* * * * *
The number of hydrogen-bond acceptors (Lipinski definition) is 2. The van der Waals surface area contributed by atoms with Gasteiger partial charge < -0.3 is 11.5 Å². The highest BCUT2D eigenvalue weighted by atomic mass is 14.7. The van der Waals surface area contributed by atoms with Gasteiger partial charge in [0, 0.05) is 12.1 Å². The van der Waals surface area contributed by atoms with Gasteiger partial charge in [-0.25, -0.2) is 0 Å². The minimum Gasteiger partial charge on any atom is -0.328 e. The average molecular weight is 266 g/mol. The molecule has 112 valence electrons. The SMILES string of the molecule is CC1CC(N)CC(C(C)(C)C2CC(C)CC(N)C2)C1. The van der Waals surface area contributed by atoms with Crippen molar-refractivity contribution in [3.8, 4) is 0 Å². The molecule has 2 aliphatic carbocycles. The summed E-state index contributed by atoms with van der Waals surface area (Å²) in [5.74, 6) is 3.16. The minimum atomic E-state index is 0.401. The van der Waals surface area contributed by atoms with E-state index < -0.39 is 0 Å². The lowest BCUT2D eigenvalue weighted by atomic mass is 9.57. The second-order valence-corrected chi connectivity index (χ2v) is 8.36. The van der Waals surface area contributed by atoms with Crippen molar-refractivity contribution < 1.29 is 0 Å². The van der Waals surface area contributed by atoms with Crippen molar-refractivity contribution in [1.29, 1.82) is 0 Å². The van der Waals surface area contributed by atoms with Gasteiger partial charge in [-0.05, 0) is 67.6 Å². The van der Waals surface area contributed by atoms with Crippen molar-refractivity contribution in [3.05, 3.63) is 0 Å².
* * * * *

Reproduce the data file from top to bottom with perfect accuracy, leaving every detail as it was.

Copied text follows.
The number of hydrogen-bond acceptors (Lipinski definition) is 2. The van der Waals surface area contributed by atoms with Gasteiger partial charge < -0.3 is 11.5 Å². The highest BCUT2D eigenvalue weighted by atomic mass is 14.7. The van der Waals surface area contributed by atoms with Gasteiger partial charge in [0, 0.05) is 12.1 Å². The van der Waals surface area contributed by atoms with Gasteiger partial charge in [-0.25, -0.2) is 0 Å². The minimum Gasteiger partial charge on any atom is -0.328 e. The average molecular weight is 266 g/mol. The molecule has 112 valence electrons. The SMILES string of the molecule is CC1CC(N)CC(C(C)(C)C2CC(C)CC(N)C2)C1. The van der Waals surface area contributed by atoms with Crippen molar-refractivity contribution in [3.8, 4) is 0 Å². The molecule has 2 aliphatic carbocycles. The summed E-state index contributed by atoms with van der Waals surface area (Å²) in [5.74, 6) is 3.16. The minimum atomic E-state index is 0.401. The van der Waals surface area contributed by atoms with E-state index < -0.39 is 0 Å². The lowest BCUT2D eigenvalue weighted by atomic mass is 9.57. The second-order valence-corrected chi connectivity index (χ2v) is 8.36. The van der Waals surface area contributed by atoms with Crippen molar-refractivity contribution < 1.29 is 0 Å². The van der Waals surface area contributed by atoms with Crippen molar-refractivity contribution in [1.29, 1.82) is 0 Å². The van der Waals surface area contributed by atoms with Gasteiger partial charge in [-0.05, 0) is 67.6 Å². The van der Waals surface area contributed by atoms with Crippen molar-refractivity contribution in [3.05, 3.63) is 0 Å².